April 25 (HealthDay News) -- Nearly half of the Americans who meet the criteria for taking cholesterol-lowering statins aren't taking the drug, a national survey indicates.
"There is a definite gap between medical evidence and practice," said Dr. Erica S. Spatz, an internist in the Yale University Robert Wood Johnson Medical Scholar Program. She was to report the finding Saturday at an American Heart Association meeting in Washington, D.C.
Spatz and her colleagues used data from the 2003-2004 National Health and Nutrition Examination Survey to identify 777 adults who met the criteria set by the National Cholesterol Education Program for statin therapy. Those criteria consider not only blood levels of LDL cholesterol, the "bad" kind found in artery-clogging plaques (in general, a reading below 100 milligrams per deciliter is recommended), but also other risk factors for cardiovascular disease, such as smoking, obesity and high blood pressure.
jUST 428 of those individuals were taking cholesterol-lowering drugs, the survey found. Overall, 44.9 percent of the people who met the criteria for cholesterol-lowering drug treatment were untreated, Spatz reported.
Major factors associated with being untreated were:
- Being younger than 50 -- twice as likely to be untreated.
- Not having health insurance -- more than twice as likely to be untreated.
- Not having a source of regular medical care -- nearly four times as likely to be untreated.
- Having untreated or undiagnosed diabetes -- more than six times as likely to be untreated.
People who reported being told they had high cholesterol and who had a history of heart disease were more likely to be taking the medications.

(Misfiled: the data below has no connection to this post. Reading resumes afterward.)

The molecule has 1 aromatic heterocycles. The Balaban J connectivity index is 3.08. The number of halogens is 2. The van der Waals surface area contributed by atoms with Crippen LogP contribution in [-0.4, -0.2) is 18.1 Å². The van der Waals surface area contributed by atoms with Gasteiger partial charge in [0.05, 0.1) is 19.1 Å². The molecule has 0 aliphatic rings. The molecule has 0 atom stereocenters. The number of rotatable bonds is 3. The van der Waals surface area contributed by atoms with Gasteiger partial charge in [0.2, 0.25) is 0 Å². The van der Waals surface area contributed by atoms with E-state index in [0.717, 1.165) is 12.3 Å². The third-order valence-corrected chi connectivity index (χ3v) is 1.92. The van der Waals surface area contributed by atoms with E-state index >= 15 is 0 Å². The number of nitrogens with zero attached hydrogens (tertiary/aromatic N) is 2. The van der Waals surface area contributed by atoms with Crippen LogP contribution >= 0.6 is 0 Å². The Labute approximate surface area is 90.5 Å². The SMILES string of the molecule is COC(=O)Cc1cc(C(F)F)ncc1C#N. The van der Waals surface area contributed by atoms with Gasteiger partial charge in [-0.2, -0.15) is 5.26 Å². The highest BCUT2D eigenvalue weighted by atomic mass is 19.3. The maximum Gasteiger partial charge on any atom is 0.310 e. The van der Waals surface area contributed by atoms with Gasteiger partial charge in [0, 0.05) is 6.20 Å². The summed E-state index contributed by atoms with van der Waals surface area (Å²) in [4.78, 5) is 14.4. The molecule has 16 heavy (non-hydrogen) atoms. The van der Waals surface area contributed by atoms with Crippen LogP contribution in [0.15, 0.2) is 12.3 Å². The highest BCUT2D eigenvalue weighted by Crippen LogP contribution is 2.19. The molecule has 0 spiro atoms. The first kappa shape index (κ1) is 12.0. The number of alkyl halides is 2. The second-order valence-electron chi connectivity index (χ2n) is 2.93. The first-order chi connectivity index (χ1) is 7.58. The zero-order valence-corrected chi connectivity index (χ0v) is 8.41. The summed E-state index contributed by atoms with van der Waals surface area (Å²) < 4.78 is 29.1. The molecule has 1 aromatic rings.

"The most interesting finding from our study is that lack of health insurance is certainly predictive," Spatz said. "The cost of medication is sometimes prohibitive."
But not having a regular source of medical care is an even more important indicator, she said.
The factors related to high cholesterol tend to be interlocking, Spatz said. "High blood cholesterol is associated with other co-morbidities, such as high blood pressure and diabetes," she said. "These people often are underdiagnosed for those conditions, which reinforces the need for access to medical care."
Even though a problem has been identified, "there is no simple solution to this," Spatz said. "We need to address the reasons why there is poor access to medical care for people with insurance."
The study shows the need for adherence to the guidelines for statin therapy, said Dr. Gregg Fonarow, a professor of medicine at the University of California, Los Angeles, and a spokesman for the American Heart Association.
"Those guidelines are based on randomized clinical trials which show that statin therapy lowers the risk of myocardial infarction [heart attack] and stroke for eligible patients," Fonarow said. "More needs to be done to implement the current guidelines."
Drug therapy is not the only measure to be taken against high cholesterol, he said. "Lifestyle modifications and medications are both appropriate measures," he said. "This is a very serious issue that requires much more attention and focused efforts."
SOURCES: Erica S. Spatz, M.D., Robert Wood Johnson Medical Scholar, Yale University, New Haven, Conn.; Gregg Fonarow, M.D, professor, medicine, University of California, Los Angeles; April 25, 2009, presentation, American Heart Association 10th Scientific Forum on Care and Outcomes Research in Cardiovascular Disease and Stroke, Washington, D.C.